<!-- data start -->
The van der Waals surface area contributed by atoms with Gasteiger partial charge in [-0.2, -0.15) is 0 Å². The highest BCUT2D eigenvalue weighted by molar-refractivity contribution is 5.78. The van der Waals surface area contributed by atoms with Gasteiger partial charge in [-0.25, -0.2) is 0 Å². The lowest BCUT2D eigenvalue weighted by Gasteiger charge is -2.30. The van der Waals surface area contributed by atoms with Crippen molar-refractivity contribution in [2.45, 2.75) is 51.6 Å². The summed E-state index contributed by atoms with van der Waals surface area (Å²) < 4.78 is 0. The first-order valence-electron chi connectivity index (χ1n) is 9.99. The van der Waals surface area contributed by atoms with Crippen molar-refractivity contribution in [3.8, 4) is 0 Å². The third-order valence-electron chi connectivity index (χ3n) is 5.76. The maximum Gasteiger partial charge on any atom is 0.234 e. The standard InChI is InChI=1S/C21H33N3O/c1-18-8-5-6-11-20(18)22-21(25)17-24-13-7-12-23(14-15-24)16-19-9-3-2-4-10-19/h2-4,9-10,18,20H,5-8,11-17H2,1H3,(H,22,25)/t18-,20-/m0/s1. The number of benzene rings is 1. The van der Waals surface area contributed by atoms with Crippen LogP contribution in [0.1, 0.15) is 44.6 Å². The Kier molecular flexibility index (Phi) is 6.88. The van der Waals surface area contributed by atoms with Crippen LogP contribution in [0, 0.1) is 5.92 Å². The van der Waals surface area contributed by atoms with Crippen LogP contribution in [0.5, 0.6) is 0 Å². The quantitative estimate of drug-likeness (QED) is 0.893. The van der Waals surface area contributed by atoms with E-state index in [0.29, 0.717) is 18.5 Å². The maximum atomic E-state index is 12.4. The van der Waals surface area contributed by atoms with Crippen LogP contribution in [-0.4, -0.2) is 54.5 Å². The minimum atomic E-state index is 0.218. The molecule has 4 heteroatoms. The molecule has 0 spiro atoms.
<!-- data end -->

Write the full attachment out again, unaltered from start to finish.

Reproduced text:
The van der Waals surface area contributed by atoms with Gasteiger partial charge in [-0.2, -0.15) is 0 Å². The highest BCUT2D eigenvalue weighted by molar-refractivity contribution is 5.78. The van der Waals surface area contributed by atoms with Gasteiger partial charge in [-0.25, -0.2) is 0 Å². The lowest BCUT2D eigenvalue weighted by Gasteiger charge is -2.30. The van der Waals surface area contributed by atoms with Crippen molar-refractivity contribution in [2.45, 2.75) is 51.6 Å². The summed E-state index contributed by atoms with van der Waals surface area (Å²) < 4.78 is 0. The first-order valence-electron chi connectivity index (χ1n) is 9.99. The van der Waals surface area contributed by atoms with Crippen molar-refractivity contribution in [3.8, 4) is 0 Å². The third-order valence-electron chi connectivity index (χ3n) is 5.76. The maximum Gasteiger partial charge on any atom is 0.234 e. The standard InChI is InChI=1S/C21H33N3O/c1-18-8-5-6-11-20(18)22-21(25)17-24-13-7-12-23(14-15-24)16-19-9-3-2-4-10-19/h2-4,9-10,18,20H,5-8,11-17H2,1H3,(H,22,25)/t18-,20-/m0/s1. The number of benzene rings is 1. The van der Waals surface area contributed by atoms with Crippen LogP contribution in [0.1, 0.15) is 44.6 Å². The Kier molecular flexibility index (Phi) is 6.88. The van der Waals surface area contributed by atoms with Crippen LogP contribution in [0, 0.1) is 5.92 Å². The van der Waals surface area contributed by atoms with Crippen LogP contribution in [0.5, 0.6) is 0 Å². The quantitative estimate of drug-likeness (QED) is 0.893. The van der Waals surface area contributed by atoms with E-state index in [0.29, 0.717) is 18.5 Å². The maximum atomic E-state index is 12.4. The van der Waals surface area contributed by atoms with Crippen LogP contribution in [-0.4, -0.2) is 54.5 Å². The minimum atomic E-state index is 0.218. The molecule has 4 heteroatoms. The molecule has 0 spiro atoms.